Drought of 19th century[edit]

During the year 1800, a severe drought swept across Kashmir, which caused many in the region to migrate out of the Kashmir Valley, and south of the Jhelum River into the Punjab region. Those who migrated entered mainly into agriculture, and by the 1820s, after the drought passed, many of the Kashmiri immigrants returned to the Kashmir Valley. Many, however, remained in Punjab as they had settled comfortably. Some chose to continue migrating southwards.[15]


Kashmiri cuisine and culture has been greatly influenced by Central Asian and Persian culture. Kashmiri culture is defined in terms of religious values, Kashmiri language, literature, cuisine and traditional values of mutual respect. The overwhelming majority of Kashmiris are Muslims and Islamic identity plays a very important role in the daily lives of people. Kashmiris across the religious divide have for centuries shared cordial and friendly ties. Kashmiri poets and writers like Mehjoor, Abdul Ahad Azad, etc. enriched the literature with their poetry.[16] Kashmiri cuisine holds a unique place among different world cuisines. Salted tea or Noon Chai is the traditional drink and is cooked in a samavar, a Kashmiri tea-pot. Kashmir has been noted for its fine arts for centuries, including poetry and handicrafts.[citation needed] Shikaras, traditional small wooden boats, and houseboats are a common feature in various lakes and rivers across the Valley. Kehwa, traditional green tea with spices and almond, is served on special occasions and festivals. Kashmiri weddings are regarded incomplete[citation needed] without the Kashmiri traditional food known as wazwan, which is typically spicy food cooked by the traditional cooks (waz). Wazwan is a multi-course meal in which almost all the dishes are meat-based.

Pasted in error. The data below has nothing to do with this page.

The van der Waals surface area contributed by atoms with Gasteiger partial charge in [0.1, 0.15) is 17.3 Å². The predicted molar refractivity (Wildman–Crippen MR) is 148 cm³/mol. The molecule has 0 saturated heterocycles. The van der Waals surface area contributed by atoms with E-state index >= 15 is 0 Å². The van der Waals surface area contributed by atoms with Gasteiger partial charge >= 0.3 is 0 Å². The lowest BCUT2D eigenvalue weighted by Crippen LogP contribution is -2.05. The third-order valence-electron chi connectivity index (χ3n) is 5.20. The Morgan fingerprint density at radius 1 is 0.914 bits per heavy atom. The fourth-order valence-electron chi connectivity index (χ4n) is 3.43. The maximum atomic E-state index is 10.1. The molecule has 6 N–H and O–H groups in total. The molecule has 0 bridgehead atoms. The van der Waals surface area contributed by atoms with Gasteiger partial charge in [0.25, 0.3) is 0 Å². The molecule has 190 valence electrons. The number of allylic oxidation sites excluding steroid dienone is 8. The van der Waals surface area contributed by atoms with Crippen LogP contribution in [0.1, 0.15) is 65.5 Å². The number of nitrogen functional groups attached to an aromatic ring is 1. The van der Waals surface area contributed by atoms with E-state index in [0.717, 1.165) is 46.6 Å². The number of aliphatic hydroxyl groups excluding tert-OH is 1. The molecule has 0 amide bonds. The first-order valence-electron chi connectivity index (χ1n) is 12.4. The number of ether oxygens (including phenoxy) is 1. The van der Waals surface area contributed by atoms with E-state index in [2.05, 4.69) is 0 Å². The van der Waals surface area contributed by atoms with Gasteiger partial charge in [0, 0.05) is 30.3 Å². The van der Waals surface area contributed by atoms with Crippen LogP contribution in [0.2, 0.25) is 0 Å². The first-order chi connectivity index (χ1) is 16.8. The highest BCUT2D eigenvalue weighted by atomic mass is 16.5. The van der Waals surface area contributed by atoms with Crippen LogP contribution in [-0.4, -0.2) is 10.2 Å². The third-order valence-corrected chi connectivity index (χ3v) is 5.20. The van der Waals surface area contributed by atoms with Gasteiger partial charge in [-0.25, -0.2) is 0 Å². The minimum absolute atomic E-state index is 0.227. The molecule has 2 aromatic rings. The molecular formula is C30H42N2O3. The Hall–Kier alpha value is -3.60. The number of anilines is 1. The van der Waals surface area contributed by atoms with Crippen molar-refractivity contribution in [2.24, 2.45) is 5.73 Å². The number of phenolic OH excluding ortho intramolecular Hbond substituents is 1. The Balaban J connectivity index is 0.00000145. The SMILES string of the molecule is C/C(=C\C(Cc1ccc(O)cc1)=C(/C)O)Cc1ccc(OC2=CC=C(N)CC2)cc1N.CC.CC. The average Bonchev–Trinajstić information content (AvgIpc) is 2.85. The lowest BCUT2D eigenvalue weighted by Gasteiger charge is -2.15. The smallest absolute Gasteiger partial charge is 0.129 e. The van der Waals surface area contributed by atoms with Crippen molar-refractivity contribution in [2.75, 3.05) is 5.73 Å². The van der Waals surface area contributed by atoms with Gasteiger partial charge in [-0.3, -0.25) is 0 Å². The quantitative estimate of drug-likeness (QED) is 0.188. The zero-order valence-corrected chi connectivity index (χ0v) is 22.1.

See also[edit]


  1. ^ a b Abstract of speakers' strength of languages and mother tongues – 2000, Census of India, 2001
  2. ^ Pakistan – Languages, Ethnologue—Languages of the World.
  3. ^ a b c "Kashmiri: A language of India". Ethnologue. Retrieved 2007-06-02. 
  4. ^ a b c Munshi, S. (2010), "Kashmiri", Concise Encyclopedia of Languages of the World, Elsevier, pp. 582–, ISBN 978-0-08-087775-4 
  5. ^
  6. ^ Minahan.J.B., (2012), Dogras, Ethnic Groups of South Asia and the Pacific: An Encyclopedia
  7. ^
  8. ^ Renfrew, Colin. The Cambridge World Prehistory. Cambridge University Press. pp. 872–876. ISBN 1107647754. 
  9. ^ "UCLA Languages Project: Kashmiri". UCLA International Institute. Retrieved 24 March 2012. 
  10. ^ Ghulam Rasool Malik, Kashmiri Literature, Muse India, June 2006.
  11. ^ Troll, C. (1982). Mahmud of Ghori never entered Kashmir he was defeated soundly by Hindu Kashmir. Islam in india: Studies and commentaries. Stosius Inc/Advent Books Division.
  12. ^ Gottschalk, P. (2012). Religion, science, and empire: Classifying hinduism and islam in british india. (pp. 400, 234-354). USA: Oxford University Press.
  13. ^ Hees, P. (2002). Indian religions: A historical reader of spiritual expression and experience. NYU Press
  14. ^ Bayly, S. (2001). Caste, society and politics in india from the eighteenth century to the modern age (The New Cambridge History of India). (1st & 4th ed.). Cambridge University Press.
  15. ^ Kashmiris’ contribution to Ludhianvi culture. The Tribune. Retrieved 25 March 2007. 
  16. ^ Poetry and renaissance: Kumaran Asan birth centenary volume. Sameeksha. Retrieved 2015-08-12.